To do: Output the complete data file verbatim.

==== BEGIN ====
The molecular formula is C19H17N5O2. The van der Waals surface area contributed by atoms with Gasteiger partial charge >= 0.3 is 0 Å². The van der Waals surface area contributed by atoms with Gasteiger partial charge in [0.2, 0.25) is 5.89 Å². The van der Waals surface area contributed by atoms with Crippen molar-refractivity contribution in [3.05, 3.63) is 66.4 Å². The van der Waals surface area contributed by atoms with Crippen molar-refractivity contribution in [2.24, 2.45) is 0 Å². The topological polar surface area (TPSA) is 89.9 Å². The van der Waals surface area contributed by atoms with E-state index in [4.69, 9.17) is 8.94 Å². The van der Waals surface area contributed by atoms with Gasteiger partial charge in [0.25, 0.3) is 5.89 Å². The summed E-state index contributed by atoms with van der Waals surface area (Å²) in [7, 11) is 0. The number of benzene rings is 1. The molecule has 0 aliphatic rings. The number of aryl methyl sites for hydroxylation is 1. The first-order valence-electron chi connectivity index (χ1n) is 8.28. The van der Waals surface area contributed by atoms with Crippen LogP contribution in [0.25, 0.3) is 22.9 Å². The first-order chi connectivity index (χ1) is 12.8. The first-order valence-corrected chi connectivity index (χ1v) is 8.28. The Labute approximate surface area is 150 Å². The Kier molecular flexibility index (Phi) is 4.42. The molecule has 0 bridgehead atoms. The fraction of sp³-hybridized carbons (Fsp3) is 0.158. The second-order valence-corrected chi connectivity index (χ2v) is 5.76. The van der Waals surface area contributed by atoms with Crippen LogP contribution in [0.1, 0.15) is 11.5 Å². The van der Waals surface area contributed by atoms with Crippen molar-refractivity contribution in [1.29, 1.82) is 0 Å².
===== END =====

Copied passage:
The molecular formula is C19H17N5O2. The van der Waals surface area contributed by atoms with Gasteiger partial charge >= 0.3 is 0 Å². The van der Waals surface area contributed by atoms with Gasteiger partial charge in [0.2, 0.25) is 5.89 Å². The van der Waals surface area contributed by atoms with Crippen molar-refractivity contribution in [3.05, 3.63) is 66.4 Å². The van der Waals surface area contributed by atoms with Crippen molar-refractivity contribution in [2.24, 2.45) is 0 Å². The topological polar surface area (TPSA) is 89.9 Å². The van der Waals surface area contributed by atoms with E-state index in [4.69, 9.17) is 8.94 Å². The van der Waals surface area contributed by atoms with Gasteiger partial charge in [0.25, 0.3) is 5.89 Å². The summed E-state index contributed by atoms with van der Waals surface area (Å²) in [7, 11) is 0. The number of benzene rings is 1. The molecule has 0 aliphatic rings. The number of aryl methyl sites for hydroxylation is 1. The first-order valence-electron chi connectivity index (χ1n) is 8.28. The van der Waals surface area contributed by atoms with Crippen LogP contribution in [0.25, 0.3) is 22.9 Å². The first-order chi connectivity index (χ1) is 12.8. The first-order valence-corrected chi connectivity index (χ1v) is 8.28. The Labute approximate surface area is 150 Å². The Kier molecular flexibility index (Phi) is 4.42. The molecule has 0 bridgehead atoms. The fraction of sp³-hybridized carbons (Fsp3) is 0.158. The second-order valence-corrected chi connectivity index (χ2v) is 5.76. The van der Waals surface area contributed by atoms with Crippen LogP contribution in [0.1, 0.15) is 11.5 Å². The van der Waals surface area contributed by atoms with Crippen molar-refractivity contribution in [1.29, 1.82) is 0 Å².